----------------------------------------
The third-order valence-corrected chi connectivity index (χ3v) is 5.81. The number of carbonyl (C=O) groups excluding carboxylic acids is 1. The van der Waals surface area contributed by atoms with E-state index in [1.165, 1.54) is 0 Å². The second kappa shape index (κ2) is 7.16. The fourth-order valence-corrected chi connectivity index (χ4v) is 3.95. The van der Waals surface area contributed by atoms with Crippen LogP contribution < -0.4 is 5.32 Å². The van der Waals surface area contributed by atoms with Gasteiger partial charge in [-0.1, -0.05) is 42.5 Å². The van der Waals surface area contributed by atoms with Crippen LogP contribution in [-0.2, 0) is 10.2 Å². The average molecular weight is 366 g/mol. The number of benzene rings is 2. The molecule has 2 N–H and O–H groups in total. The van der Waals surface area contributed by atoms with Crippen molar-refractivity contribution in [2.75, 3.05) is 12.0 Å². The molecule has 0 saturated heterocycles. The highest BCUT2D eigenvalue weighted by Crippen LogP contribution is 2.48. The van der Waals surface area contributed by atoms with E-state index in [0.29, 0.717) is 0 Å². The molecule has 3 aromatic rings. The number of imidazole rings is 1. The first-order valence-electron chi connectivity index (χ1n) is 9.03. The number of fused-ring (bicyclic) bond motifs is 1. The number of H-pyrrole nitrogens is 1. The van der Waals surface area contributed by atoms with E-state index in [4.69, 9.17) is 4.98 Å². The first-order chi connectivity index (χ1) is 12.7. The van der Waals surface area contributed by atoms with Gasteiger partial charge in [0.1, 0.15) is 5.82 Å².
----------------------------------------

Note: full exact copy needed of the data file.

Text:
The third-order valence-corrected chi connectivity index (χ3v) is 5.81. The number of carbonyl (C=O) groups excluding carboxylic acids is 1. The van der Waals surface area contributed by atoms with E-state index in [1.165, 1.54) is 0 Å². The second kappa shape index (κ2) is 7.16. The fourth-order valence-corrected chi connectivity index (χ4v) is 3.95. The van der Waals surface area contributed by atoms with Crippen LogP contribution < -0.4 is 5.32 Å². The van der Waals surface area contributed by atoms with Gasteiger partial charge in [-0.1, -0.05) is 42.5 Å². The van der Waals surface area contributed by atoms with Crippen LogP contribution in [-0.2, 0) is 10.2 Å². The average molecular weight is 366 g/mol. The number of benzene rings is 2. The molecule has 2 N–H and O–H groups in total. The van der Waals surface area contributed by atoms with Crippen molar-refractivity contribution in [2.75, 3.05) is 12.0 Å². The molecule has 0 saturated heterocycles. The highest BCUT2D eigenvalue weighted by Crippen LogP contribution is 2.48. The van der Waals surface area contributed by atoms with E-state index in [0.29, 0.717) is 0 Å². The molecule has 3 aromatic rings. The number of imidazole rings is 1. The first-order valence-electron chi connectivity index (χ1n) is 9.03. The number of fused-ring (bicyclic) bond motifs is 1. The number of H-pyrrole nitrogens is 1. The van der Waals surface area contributed by atoms with E-state index in [4.69, 9.17) is 4.98 Å². The first-order chi connectivity index (χ1) is 12.7. The van der Waals surface area contributed by atoms with Gasteiger partial charge in [0.1, 0.15) is 5.82 Å².